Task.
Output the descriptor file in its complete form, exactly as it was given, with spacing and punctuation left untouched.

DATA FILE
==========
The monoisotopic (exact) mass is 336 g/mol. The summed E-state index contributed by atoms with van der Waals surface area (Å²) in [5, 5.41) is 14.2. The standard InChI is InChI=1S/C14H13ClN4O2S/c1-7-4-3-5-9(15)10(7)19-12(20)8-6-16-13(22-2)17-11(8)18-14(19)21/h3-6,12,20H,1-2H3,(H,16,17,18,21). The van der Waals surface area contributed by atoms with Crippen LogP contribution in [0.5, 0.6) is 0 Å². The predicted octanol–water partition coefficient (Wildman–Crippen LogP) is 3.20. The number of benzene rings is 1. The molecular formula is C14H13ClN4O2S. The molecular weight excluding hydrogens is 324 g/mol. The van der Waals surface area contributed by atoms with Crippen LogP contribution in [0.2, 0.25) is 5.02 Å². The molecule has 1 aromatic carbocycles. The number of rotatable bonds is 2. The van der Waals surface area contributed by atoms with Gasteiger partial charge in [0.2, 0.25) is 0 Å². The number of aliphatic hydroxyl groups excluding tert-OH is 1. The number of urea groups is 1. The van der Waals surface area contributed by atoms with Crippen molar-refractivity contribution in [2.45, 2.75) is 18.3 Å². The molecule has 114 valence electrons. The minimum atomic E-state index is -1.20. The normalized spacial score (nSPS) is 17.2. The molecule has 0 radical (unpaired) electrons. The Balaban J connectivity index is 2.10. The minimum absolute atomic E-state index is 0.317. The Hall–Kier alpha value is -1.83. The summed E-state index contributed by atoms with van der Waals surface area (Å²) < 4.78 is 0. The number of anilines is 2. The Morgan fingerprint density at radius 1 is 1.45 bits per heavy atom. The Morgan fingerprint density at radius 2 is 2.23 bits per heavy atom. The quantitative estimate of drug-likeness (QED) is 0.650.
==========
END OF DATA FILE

The monoisotopic (exact) mass is 336 g/mol. The summed E-state index contributed by atoms with van der Waals surface area (Å²) in [5, 5.41) is 14.2. The standard InChI is InChI=1S/C14H13ClN4O2S/c1-7-4-3-5-9(15)10(7)19-12(20)8-6-16-13(22-2)17-11(8)18-14(19)21/h3-6,12,20H,1-2H3,(H,16,17,18,21). The van der Waals surface area contributed by atoms with Crippen LogP contribution in [0.5, 0.6) is 0 Å². The predicted octanol–water partition coefficient (Wildman–Crippen LogP) is 3.20. The number of benzene rings is 1. The molecular formula is C14H13ClN4O2S. The molecular weight excluding hydrogens is 324 g/mol. The van der Waals surface area contributed by atoms with Crippen LogP contribution in [0.2, 0.25) is 5.02 Å². The molecule has 1 aromatic carbocycles. The number of rotatable bonds is 2. The van der Waals surface area contributed by atoms with Gasteiger partial charge in [0.2, 0.25) is 0 Å². The number of aliphatic hydroxyl groups excluding tert-OH is 1. The number of urea groups is 1. The van der Waals surface area contributed by atoms with Crippen molar-refractivity contribution in [2.45, 2.75) is 18.3 Å². The molecule has 114 valence electrons. The minimum atomic E-state index is -1.20. The normalized spacial score (nSPS) is 17.2. The molecule has 0 radical (unpaired) electrons. The Balaban J connectivity index is 2.10. The minimum absolute atomic E-state index is 0.317. The Hall–Kier alpha value is -1.83. The summed E-state index contributed by atoms with van der Waals surface area (Å²) < 4.78 is 0. The number of anilines is 2. The Morgan fingerprint density at radius 1 is 1.45 bits per heavy atom. The Morgan fingerprint density at radius 2 is 2.23 bits per heavy atom. The quantitative estimate of drug-likeness (QED) is 0.650.